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Restriction on new homes in Brandywine area of Prince George’s being reconsidered

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A moratorium on building homes in the southern part of Prince George’s County may be short-lived.

A County Council member wants to overhaul a resolution that effectively placed a ban on building homes in a large section of the region, and he has a specific development in mind that would benefit.

Mel Franklin (D-Upper Marlboro) said the resolution has had unintended consequences, including hindering Stephen’s Crossing, a mixed-used project in Brandywine that could help the county retain and attract a total of 150 jobs at a medical facility.

The resolution, which was introduced by Franklin and approved this summer, was intended to slow the pace of residential development, not to harm economic development, he said. The council was concerned that residential growth had outpaced road improvements in the area.

“I’m trying to be flexible by offering this amendment,” Franklin said. “I know some people might say it looks like we’re changing our mind. No. You want to be flexible.”

The council’s Planning, Zoning and Economic Development Committee was expected to discuss the amendment Wednesday.

The resolution prohibited builders that failed to meet adequate-roads standards from contributing to the Brandywine Road Club, a fund set up in the early 1990s to help offset the cost of building roads. Previously, builders that did not meet the standards would pay a formula-based fee to satisfy the requirement.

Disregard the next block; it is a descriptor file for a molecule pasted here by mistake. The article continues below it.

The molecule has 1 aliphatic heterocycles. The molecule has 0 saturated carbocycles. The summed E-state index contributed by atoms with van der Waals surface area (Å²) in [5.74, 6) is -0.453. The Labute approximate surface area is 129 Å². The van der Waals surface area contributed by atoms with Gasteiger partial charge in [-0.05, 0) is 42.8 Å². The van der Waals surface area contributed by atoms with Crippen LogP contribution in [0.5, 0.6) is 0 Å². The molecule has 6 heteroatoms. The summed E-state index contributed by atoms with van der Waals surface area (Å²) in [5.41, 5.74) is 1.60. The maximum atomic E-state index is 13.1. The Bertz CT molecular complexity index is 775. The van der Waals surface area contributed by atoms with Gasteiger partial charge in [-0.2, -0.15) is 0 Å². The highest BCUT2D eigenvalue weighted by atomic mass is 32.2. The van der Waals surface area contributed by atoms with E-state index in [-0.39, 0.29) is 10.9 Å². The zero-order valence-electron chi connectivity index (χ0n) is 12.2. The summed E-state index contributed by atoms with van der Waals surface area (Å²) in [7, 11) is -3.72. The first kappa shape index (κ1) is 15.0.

The amendment would exempt mixed-used developments from the resolution.

“Even though it’s not an effective way to provide transportation funding for the area, we don’t want any unintended consequences to prevent high-quality commercial” development, Franklin said.

Patrick Byrne, the developer of Stephen’s Crossing, said Greater Metropolitan Orthopaedics, which sees 150,000 patients a year, wants to consolidate its offices in Prince George’s and Charles counties and build one big facility in Brandywine. He said the medical offices would anchor a $100 million project and eventually become a hub for medical services in southern Prince George’s.

Byrne said he believes Greater Metropolitan Orthopaedics’ presence would prompt general practitioners, dentists and other medical professionals to open offices within the development, bringing much needed access to medical care to the southern part of the county.

Residents have complained for years about having to travel outside of the county for health care.

“Normally an anchor is a Safeway or Giant. The difference here is that we are trying to set a tone for a medical campus,” Byrne said. “We’ve been working on this for two years, and when Mel Franklin came in, it was pulled out from under them. They said we either need to change the mind of Mel Franklin or find a site in Charles County.”

Stephen’s Crossing would have 450 residential units.

Franklin’s amendment is reminiscent of action taken by the council about six years ago.

The council voted in 2004 to allow residential construction only if police and fire departments met certain standards for staffing and emergency response times.

But a year later, after builders complained that the bill stifled growth, the council lengthened the response times and allowed developers to pay a fee if they could not meet the standards.

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